“I’m sorry I’m late,” she apologised to the people in the room.But even before she could complete her sentence, a high pitched voice reached her from across the room.“Dear me! Imagine bumping into Ameesha here. She has surely come a long way.”
The voice oozed venom, and Amy’s face showed consternation.“Shailaja Bhandari? The very same person who made my life so miserable in school? I didn’t even know that she had become a doctor. I was away in Vellore for my medical studies. She wasn’t all that bright or studious as far as I can remember. Just a big bully, who threw her weight around, because she belonged to a rich family.”
Now here she was, even before Ameesha could take her seat, holding forth and directing all attention to herself.
Amy’s hands had gone cold and clammy. The feeling of being trapped in cage with no means of escape took hold of her. She took a tissue out of her handbag and quietly wiped the perspiration from her face.
All eyes had turned to Shailaja. Even the men were straining to listen. They were sure it was some exciting gossip. Shailaja’s loudest whisper echoed across the hall“Oh yes, we were classmates. But she didn’t look anything like this. The prim and fashionable lady standing here is a missionary’s daughter - a foundling dumped on the good doctor’s doorstep. Everyone at home knows that she is the daughter of a sweeper who died in childbirth. What airs she gives herself! And she would have fooled you all, if I hadn’t come along.”
“But she’s a highly qualified doctor and a very genuine person,” someone said, “Gopal wouldn’t settle for anything less,” said one male doctor.
“But we can’t ignore her origins, can we? Who knows what genes she has inherited?” said Shailaja.
Ameesha looked at Gopal. His eyes were averted, and his angry face had turned a reddish purple. In that moment she knew that he would never come to her rescue.
“What an embarrassment!” Gopal thought, “I could have taken my pick from the cream of society – Indian or English. This woman has made me look like a fool. If only she had told me who she was. What audacity to think I would marry a low caste sweeper’s daughter? At home, she would not have been permitted to come within twenty feet of my doorstep. Was this her means of becoming socially acceptable and respectable by marrying me?”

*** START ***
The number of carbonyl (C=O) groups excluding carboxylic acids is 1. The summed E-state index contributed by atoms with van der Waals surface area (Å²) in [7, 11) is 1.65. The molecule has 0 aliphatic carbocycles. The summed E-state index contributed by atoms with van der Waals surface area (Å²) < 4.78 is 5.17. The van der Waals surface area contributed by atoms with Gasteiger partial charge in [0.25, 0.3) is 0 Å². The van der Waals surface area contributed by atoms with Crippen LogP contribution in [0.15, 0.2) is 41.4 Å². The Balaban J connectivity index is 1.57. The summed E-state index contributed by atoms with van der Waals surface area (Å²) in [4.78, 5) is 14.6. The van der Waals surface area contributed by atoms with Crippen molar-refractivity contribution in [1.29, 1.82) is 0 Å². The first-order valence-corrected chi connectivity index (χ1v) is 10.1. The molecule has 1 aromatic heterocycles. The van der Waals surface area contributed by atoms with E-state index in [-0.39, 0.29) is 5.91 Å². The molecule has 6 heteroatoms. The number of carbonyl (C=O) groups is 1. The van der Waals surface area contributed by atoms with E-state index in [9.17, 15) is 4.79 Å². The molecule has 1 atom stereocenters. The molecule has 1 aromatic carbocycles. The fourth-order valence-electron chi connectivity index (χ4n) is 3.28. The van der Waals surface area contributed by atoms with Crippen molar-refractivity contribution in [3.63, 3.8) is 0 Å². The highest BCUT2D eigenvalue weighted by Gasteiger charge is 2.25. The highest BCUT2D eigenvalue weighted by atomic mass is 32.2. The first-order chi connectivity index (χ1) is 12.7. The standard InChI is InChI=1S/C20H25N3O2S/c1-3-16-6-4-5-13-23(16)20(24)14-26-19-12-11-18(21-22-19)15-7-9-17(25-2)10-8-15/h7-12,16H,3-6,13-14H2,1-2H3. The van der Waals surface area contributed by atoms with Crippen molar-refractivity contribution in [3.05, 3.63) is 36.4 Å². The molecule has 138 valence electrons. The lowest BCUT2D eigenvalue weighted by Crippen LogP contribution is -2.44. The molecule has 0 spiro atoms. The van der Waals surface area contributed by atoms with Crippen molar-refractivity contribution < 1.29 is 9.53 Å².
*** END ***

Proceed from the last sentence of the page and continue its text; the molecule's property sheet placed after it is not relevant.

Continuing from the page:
Ameesha was suddenly the despicable untouchable in their midst. She thought of the many times she had been in and out of their homes for parties. The many occasions she had feasted at their tables. Now she was something worse than what ‘the cat brought in.’
Shailaja had not done with her as yet.“She has taken Gopal for a ride. If only I had arrived earlier! I could have saved him a lot of embarrassment.”
Ameesha quietly walked out with all the dignity she could muster. No one bothered to stop her. She drove back to Nuneaton. Caste was something that had never crossed her mind in relationship to Gopal. In fact she didn’t consider herself lesser than any other human being. She was the daughter of a respectable missionary doctor. The origin of her birth was immaterial at this stage in her life. Besides, she was a good human being.
“I never for a minute thought it would matter to an educated progressive doctor like Gopal. I’m glad it happened now rather than later. In a way Shailaja has helped me see him for what he is - a vainglorious fop who will never love anyone but himself. Now that there’s nothing to keep me in England, I will plan on going home.”
It was only when she reached the privacy of her room that the floodgates burst open, drowning her in a torrent of tears.
“God, are you up there watching? Am I never to be free of the stigma of my birth?”
“I’m right here,” a voice seemed to say, “Rely on Me completely. I will give you the strength and wisdom to make your sadness sing. Trust Me.”
Continued ..... Chapter 9